What’s a new hospital worth? In Porter County, it’s debatable
BY AMY LAVALLEY Post-Tribune correspondent February 25, 2014 1:40PM
Porter Regional Hospital
Updated: February 26, 2014 2:10AM
VALPARAISO — The value of Porter Regional Hospital was up for debate again before the Porter County Property Tax Assessment Board of Appeals on Tuesday.
This time, the issue was the hospital’s value last year.
Assessor Jon Snyder said the value of the hospital on March 1, 2013, was $244.5 million, far greater than the $39 million hospital officials claim.
“The taxpayers of Porter County would suffer a severe injustice” in lost tax revenue with a $39 million assessed valuation, Snyder said. “Hence the debate over what the value of the hospital should be.”
Hospital officials originally planned to appeal the assessment for the new hospital, at U.S. 6 and Ind. 49, and 10 other properties, including the old hospital, formerly owned by the county, at 814 LaPorte Ave. The additional properties were pulled from the hearing agenda at the last minute.
Hospital officials already are appealing the board’s ruling on the hospital’s value for 2012 to the Indiana Board of Tax Review. That followed a December ruling by the property tax appeals board that set the new hospital’s assessment at $117 million.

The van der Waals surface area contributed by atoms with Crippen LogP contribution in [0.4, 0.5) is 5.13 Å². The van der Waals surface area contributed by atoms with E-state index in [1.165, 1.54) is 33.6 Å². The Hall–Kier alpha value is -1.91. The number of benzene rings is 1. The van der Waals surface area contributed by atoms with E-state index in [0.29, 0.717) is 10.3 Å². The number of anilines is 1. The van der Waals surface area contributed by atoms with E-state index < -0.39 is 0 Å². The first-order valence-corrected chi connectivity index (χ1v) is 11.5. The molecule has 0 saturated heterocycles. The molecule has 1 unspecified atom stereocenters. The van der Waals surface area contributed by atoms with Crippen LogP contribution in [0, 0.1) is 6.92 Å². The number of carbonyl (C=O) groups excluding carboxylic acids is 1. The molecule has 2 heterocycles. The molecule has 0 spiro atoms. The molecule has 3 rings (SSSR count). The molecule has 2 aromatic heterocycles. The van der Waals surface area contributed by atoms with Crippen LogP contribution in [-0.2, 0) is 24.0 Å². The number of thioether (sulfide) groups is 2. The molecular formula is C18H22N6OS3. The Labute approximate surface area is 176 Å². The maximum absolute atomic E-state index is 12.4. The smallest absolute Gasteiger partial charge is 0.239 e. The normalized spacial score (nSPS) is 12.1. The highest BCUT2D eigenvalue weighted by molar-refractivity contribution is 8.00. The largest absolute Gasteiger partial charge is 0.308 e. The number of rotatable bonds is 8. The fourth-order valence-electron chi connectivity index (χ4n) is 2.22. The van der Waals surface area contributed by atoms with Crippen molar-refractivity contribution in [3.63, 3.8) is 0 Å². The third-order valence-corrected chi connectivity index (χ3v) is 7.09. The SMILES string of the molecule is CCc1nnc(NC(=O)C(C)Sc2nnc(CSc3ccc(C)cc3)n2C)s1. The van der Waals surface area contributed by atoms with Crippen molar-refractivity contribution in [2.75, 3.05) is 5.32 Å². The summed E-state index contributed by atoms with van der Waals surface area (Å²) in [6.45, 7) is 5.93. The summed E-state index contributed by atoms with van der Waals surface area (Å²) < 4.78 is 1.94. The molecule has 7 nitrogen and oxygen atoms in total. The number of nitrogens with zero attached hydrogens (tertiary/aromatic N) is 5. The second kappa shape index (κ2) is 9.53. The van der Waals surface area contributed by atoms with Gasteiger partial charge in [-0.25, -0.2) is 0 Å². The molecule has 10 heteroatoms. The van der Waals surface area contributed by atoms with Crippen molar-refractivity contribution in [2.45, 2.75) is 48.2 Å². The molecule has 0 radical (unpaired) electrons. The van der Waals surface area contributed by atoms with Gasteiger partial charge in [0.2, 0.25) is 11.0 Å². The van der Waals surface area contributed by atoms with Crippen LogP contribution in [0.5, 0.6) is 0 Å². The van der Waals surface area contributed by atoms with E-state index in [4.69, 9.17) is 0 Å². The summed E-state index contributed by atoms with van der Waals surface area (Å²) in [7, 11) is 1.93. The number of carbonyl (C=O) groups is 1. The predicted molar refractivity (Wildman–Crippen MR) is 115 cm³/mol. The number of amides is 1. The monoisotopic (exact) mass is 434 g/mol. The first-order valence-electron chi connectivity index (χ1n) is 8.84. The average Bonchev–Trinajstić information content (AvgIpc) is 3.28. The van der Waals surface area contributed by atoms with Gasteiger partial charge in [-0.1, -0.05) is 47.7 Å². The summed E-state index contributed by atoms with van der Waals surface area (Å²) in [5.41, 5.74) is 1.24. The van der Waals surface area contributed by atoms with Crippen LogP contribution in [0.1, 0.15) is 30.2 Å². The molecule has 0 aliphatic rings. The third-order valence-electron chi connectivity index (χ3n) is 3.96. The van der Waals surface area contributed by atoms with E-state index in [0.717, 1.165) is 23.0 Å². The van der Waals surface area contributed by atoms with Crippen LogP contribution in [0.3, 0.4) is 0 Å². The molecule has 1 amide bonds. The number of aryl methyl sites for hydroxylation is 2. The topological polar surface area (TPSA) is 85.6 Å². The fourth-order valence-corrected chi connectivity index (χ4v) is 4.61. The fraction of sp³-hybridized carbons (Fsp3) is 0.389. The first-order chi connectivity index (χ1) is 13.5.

Snyder had set the hospital’s value at $34 million and hospital officials appealed, at which point the property tax appeals board determined that the hospital’s value should have been $117 million as of March 1, 2012.
This time around, Don Feicht, vice president of taxation for Uzelac and Associates, which is representing the hospital, said the assessment was not done under the guidelines established by the 2011 Real Property Assessment Manual and Guidelines, drafted by the Indiana Department of Local Government Finance.
Snyder also went beyond the scope of those guidelines by hiring an independent appraiser to determine the hospital’s value.
“True tax value does not mean fair market value,” Feicht said.
But Snyder said the guidelines, which include a property’s cost, sales comparison with similar structures, and income, also can include an outside appraisal.
The board is expected to decide at a later meeting. Member Nick Sommer has recused himself from hearings on the hospital because he has a business relationship with the facility.
The hospital’s assessed valuation will come up again at Thursday’s County Council meeting, as the council discusses when a 10-year tax abatement granted to the hospital in 2009 should begin.
There, too, hospital officials and the county have been at odds, over whether the tax abatement on the facility should have started March 1, 2012, before it opened, or on March 1, 2013, when it had been open just over six months.
Auditor Bob Wichlinski said he would have on hand for the meeting an illustrative 2013 tax bill for the hospital, based on an assessed value of $244.5 million, so the council knows the value of the abatement.